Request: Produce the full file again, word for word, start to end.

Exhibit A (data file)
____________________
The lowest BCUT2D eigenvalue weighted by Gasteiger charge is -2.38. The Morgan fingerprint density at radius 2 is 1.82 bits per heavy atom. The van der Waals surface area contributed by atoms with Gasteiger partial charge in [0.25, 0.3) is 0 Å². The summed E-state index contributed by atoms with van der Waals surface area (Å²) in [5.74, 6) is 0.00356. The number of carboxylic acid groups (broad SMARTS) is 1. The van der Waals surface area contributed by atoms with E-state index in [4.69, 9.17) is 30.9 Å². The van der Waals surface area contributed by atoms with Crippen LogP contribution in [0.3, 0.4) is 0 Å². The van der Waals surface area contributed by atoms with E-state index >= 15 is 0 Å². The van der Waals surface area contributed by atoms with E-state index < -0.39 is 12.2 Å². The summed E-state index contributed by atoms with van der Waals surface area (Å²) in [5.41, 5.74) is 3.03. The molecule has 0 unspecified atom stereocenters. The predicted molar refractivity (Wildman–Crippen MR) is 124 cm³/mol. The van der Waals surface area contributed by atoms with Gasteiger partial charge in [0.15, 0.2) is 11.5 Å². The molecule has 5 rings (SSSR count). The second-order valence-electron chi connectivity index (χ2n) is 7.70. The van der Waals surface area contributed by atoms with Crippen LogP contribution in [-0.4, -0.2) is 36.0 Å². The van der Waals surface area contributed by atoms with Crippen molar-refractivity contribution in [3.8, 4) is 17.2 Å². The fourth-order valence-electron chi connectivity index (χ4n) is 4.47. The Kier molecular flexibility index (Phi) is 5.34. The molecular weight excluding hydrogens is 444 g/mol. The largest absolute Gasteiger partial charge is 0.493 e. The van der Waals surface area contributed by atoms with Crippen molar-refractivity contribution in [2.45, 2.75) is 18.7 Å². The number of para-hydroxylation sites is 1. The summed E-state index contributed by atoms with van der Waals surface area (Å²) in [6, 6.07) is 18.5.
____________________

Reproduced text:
The lowest BCUT2D eigenvalue weighted by Gasteiger charge is -2.38. The Morgan fingerprint density at radius 2 is 1.82 bits per heavy atom. The van der Waals surface area contributed by atoms with Gasteiger partial charge in [0.25, 0.3) is 0 Å². The summed E-state index contributed by atoms with van der Waals surface area (Å²) in [5.74, 6) is 0.00356. The number of carboxylic acid groups (broad SMARTS) is 1. The van der Waals surface area contributed by atoms with E-state index in [4.69, 9.17) is 30.9 Å². The van der Waals surface area contributed by atoms with Crippen LogP contribution in [0.3, 0.4) is 0 Å². The van der Waals surface area contributed by atoms with E-state index >= 15 is 0 Å². The van der Waals surface area contributed by atoms with E-state index < -0.39 is 12.2 Å². The summed E-state index contributed by atoms with van der Waals surface area (Å²) in [5.41, 5.74) is 3.03. The molecule has 0 unspecified atom stereocenters. The predicted molar refractivity (Wildman–Crippen MR) is 124 cm³/mol. The van der Waals surface area contributed by atoms with Gasteiger partial charge in [0.15, 0.2) is 11.5 Å². The molecule has 5 rings (SSSR count). The second-order valence-electron chi connectivity index (χ2n) is 7.70. The van der Waals surface area contributed by atoms with Crippen LogP contribution in [-0.4, -0.2) is 36.0 Å². The van der Waals surface area contributed by atoms with Crippen molar-refractivity contribution in [3.8, 4) is 17.2 Å². The fourth-order valence-electron chi connectivity index (χ4n) is 4.47. The Kier molecular flexibility index (Phi) is 5.34. The molecular weight excluding hydrogens is 444 g/mol. The largest absolute Gasteiger partial charge is 0.493 e. The van der Waals surface area contributed by atoms with Crippen molar-refractivity contribution in [2.45, 2.75) is 18.7 Å². The number of para-hydroxylation sites is 1. The summed E-state index contributed by atoms with van der Waals surface area (Å²) in [6, 6.07) is 18.5.